BEST OF THE FEST (RUNNERS-UP)
Studio 54 Ace documentarian Matt Tyrauner (Valentino: The Last Emperor) tells the coke-dusted rise-and-fall tale of Steve Rubell and Ian Schrager’s tres chic discotheque, which ruled Manhattan’s night life for 33 months in the late 1970s before tumbling down in a spectacular wave of scandals and criminal convictions. Tyrauner digs deeper and pushes past the usual tsk-tsking and/or hagiography, leaving in the uncomfortable questions and awkward answers. But more importantly, he understands and conveys exactly why the club connected, at that particular moment – how it was fueled by the ying/yang, introvert/extrovert dynamic of its co-owners, and how its potent dance floor cocktail of personalities, classes, and sexualities offered up to its patrons escapism, inclusion, acceptance, and access. A bewitching story, briskly and wittily told.
No Greater Law Tom Dumican’s riveting documentary details the battle between the Canyon County, Idaho sheriff’s department and the Followers of Christ church, which operates according to a strict doctrine of faith healing rather than medical intervention – a choice that has left dozens (if not hundreds) of their children dead of preventable illnesses over the years. But Idaho is one of six states with “religious exemption” laws (if it’s “merely neglect,” we’re told, rather than “criminal intent,” there’s nothing law enforcement can do), and the state legislature’s debate of that law provides a framework for the film. Dumican’s treatment of this incendiary material is admirably even-handed – he lets everyone talk, and listens intently. It’s still infuriating.
Charm City Midway through Marilyn Ness’s observational documentary about the epidemic of crime and violence in Baltimore, she puts an astonishing statistic up on screen: by the early 2000s, 50% of the city’s young black men were in jail, in prison, on probation, or on parole. To tell the story of what it takes to tackle that problem, she adopts a multi-pronged, Wire-style approach, observing the work of cops, politicians, and community leaders (most of them people of color), with a keen understanding of the tensions that keep them from pursing their common goals. Intricately assembled and morally complex, Charm City is thoughtful enough to offer up small solutions – and realistic enough to know that they’re just not enough.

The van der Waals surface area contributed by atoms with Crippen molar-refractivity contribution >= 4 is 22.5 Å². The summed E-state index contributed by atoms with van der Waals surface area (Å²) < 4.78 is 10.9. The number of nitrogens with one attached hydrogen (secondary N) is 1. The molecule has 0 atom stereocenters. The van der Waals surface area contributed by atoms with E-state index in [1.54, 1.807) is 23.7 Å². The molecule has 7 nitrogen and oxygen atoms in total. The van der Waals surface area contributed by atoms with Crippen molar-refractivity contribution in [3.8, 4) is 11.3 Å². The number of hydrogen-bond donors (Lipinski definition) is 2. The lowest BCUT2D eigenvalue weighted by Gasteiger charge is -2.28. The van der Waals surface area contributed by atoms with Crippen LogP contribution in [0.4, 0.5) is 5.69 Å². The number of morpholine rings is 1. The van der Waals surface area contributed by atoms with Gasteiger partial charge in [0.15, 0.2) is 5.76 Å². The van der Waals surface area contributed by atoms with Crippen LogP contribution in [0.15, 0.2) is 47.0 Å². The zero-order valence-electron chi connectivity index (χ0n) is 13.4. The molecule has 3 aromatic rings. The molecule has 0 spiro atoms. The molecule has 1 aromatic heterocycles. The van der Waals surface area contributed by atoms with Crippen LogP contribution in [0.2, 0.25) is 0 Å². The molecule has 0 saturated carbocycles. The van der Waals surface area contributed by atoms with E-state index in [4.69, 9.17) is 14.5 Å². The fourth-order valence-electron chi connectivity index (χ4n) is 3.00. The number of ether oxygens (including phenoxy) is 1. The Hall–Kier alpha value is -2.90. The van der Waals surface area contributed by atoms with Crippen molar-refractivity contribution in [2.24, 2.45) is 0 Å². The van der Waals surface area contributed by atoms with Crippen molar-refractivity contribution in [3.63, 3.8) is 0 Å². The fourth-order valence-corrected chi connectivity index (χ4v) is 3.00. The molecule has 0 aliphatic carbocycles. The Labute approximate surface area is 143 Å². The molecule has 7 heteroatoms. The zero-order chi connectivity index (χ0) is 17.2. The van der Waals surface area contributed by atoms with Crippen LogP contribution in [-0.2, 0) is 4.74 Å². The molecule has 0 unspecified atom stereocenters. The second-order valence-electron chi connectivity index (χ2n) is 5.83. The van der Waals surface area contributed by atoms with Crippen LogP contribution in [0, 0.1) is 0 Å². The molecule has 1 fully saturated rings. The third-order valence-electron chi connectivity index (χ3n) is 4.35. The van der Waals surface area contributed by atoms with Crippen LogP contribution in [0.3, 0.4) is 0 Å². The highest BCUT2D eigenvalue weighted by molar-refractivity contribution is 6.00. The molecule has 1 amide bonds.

BEST OF THE FEST
Bathtubs Over Broadway It began with a smirk, the day Late Show with David Letterman writer Steve Young discovered, while finding oddities for the “Dave’s Record Collection” segment, a souvenir album from an “industrial musical” – full-fledged, Broadway-style musical shows for private audiences at company conventions. At first he laughed, but then he found himself humming the songs (they’re fluid and catchy; if the lyrics weren’t commercials, who knows?) and digging into the history of this unknown corner of show-business, a whole circuit that provided (lucrative) early work and opportunities for performers and songwriters, many of whom you’ve heard of. Director Dava Whisenant ably transfers the interest – Young’s fascination and enthusiasm is infectious – but ultimately, Bathtubs Over Broadway is about more than this tiny, weird thing. It’s about how these peculiar interests can become our obsessions, and the way that ironic detachment can develop, surprisingly enough, into genuine affection. What a delightful movie this is.
House Two Michael Epstein’s harrowing documentary meticulously investigates the November 2005 massacre at Haditha, in which a company of Marines retaliated for the killing of one of their own by executing 24 Iraqi citizens. What followed was the largest, most expensive criminal investigation in the history of the Marine Corps – and a giant clusterfuck of dismissals and immunity, in which only one defendant, Frank Wuterich, was first focused on and then pleaded out. Epstein, who pairs contemporary interviews with candid footage of Wuterich and his lawyers during the investigation and prosecution, finds a unique perspective in the journey these attorneys take concerning their suspicions about their client. More than that, it’s a genuinely compelling mystery – it keeps turning on you, as unpredictable as it is enraging.